Sunday, June 10, 2007

Temptation Beckons!

For the last decade plus my main programming language has been Perl. It has served me often and served me well, but during that time I submerged an important thought.

I really don't like Perl!

I started with Perl 4, and was slowly seduced. The huge key was the facile text manipulation, particularly the regular expressions. I had previously been using C++, and doing any text processing in it at that time was a bear; in Perl it was so trivial. Plus, Perl had no arbitrary variable size restrictions (and was garbage collected), versus the wierd problems which most versions of sed & awk ran into with large text strings -- such as big DNA sequences. Perl 4 also had these wonderful hash tables, another feature rarely found in languages at that time, which could be so useful. It lacked any sort of complex data structures, but I was just using Perl as my specialized text processing language, so I just didn't do anything requiring fancy data structures. The text processing was what I really needed, and with a little bit of learning how to ping internet servers from Perl I was hooked.

I even made a little spare change, developing the original web interface to Flybase, the grand Drosophila database. Flybase's computer guru was a big fan of the Gopher+ system and skeptical of World Wide Web, and so Flybase had a strong Gopher+ interface and no Web access. I was starting to play around with hyperlinking the heck out of BLAST reports and database entries, and was frustrated that my browser couldn't be used to talk to Flybase -- early web browsers did Gopher but not Gopher+. At some point the lightbulb went off: what if I wrote a system that translated between the two protocols! My 'relay server' concept was born (which, of course, others had thought of first and named 'gateways'). A bunch of toying around & poking through documentation, and the thing worked! Well, mostly -- periodically something would change at Flybase to expose my incomplete understanding of Gopher+, and the system would break. But, I was the only customer & it wasn't bad to maintain. The curation center for Flybase was in the Biolabs at Harvard, and one day I saw one of my friends from there in the hall and the ego switch was thrown: "Hey, look what I've done!". I showed it off, just to show off. But it turned out, the Flybase advisory board was also frustrated at a lack of WWW access & wanted one NOW! My good luck! For a modest fee (but princely by graduate student terms) I would maintain the gateway as a public access point, until a permanent system was built. I enjoyed the extra spending money -- and enjoyed seeing the permanent system relieve me of maintenance duties.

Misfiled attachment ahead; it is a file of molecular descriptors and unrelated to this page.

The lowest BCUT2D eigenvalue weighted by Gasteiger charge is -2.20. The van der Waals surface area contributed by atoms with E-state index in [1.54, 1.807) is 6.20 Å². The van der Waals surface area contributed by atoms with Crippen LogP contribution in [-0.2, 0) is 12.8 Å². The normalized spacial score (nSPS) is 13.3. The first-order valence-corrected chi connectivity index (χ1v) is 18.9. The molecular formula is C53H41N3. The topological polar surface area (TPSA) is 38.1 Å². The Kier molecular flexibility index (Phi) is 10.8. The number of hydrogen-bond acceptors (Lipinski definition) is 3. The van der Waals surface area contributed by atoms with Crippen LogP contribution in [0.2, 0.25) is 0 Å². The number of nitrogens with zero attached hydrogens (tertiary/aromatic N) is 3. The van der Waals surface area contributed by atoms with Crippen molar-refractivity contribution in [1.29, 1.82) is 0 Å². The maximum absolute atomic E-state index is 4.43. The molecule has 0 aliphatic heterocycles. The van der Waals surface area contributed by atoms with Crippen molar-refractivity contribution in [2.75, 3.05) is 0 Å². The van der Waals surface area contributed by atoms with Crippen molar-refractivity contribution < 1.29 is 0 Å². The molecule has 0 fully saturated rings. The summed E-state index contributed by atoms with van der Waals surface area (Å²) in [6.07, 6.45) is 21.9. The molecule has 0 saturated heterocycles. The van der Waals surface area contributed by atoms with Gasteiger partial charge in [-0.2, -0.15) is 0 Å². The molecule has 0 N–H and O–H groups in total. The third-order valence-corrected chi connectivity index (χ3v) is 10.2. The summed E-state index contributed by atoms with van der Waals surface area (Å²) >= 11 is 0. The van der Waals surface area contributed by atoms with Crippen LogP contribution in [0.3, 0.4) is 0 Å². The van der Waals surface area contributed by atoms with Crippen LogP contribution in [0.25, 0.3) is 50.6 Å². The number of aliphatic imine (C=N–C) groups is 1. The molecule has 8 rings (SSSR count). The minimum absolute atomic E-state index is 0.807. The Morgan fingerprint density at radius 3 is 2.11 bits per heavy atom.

Java came out & I took a look and there was lots to like. Strongly typed; I like that. Lots of Internet-friendly stuff; nice also. So I played around and then built a useful tool, one of the first graphical genome browsers delivered over the Internet (as an applet). That experience help raise my awareness of Java's deficiencies, at least from my standpoint. The graphics model was horribly primitive. The security model meant I couldn't print the diagrams -- my users had to do screen capture to get hard copy. But quite importantly, they hadn't included any regular expression support! In an Internet-targeted language! Perl was still my go-to language (though never with a goto) for any text mangling -- and most of what I did was text mangling.

I got to Millennium and found a thriving Perl community. Perl 5 had come out while I was slogging through my thesis writing, so I hadn't learned it yet. The other choice of languages at MLNM at the time was Smalltalk, which I meant to learn but never quite did. I did learn Perl 5 -- and now you could do everything! All sorts of advanced programming concepts: object-orientation, references, complex data structures. Yippee!

Except, it was the dog's breakfast. Almost perfect backwards compatibility had been maintained, at the cost of importing lots of the weaknesses of Perl 4. The object-orientation was a particularly weird veneer, with lots of traps for the unwary. But it worked, and I had lots of people around me using the same language. We could (and did) share quite a bit of code, and there were dedicated folks willing to solve Perl conundrums.

Now, I'm in a different boat. I am the lone Perl programmer in an environment that again is split between two languages. Both of those languages are strongly typed & carefully designed, though not perfect (what is?). While to date I have mostly been a data analyst, and so my code could live in its own world, increasingly I wish to fold those analyses into better code. Much of the back end is in Python, and most of the code that delivers results to the users are in C#. Trying to learn both at once seems insane, but that is the road I am now headed down.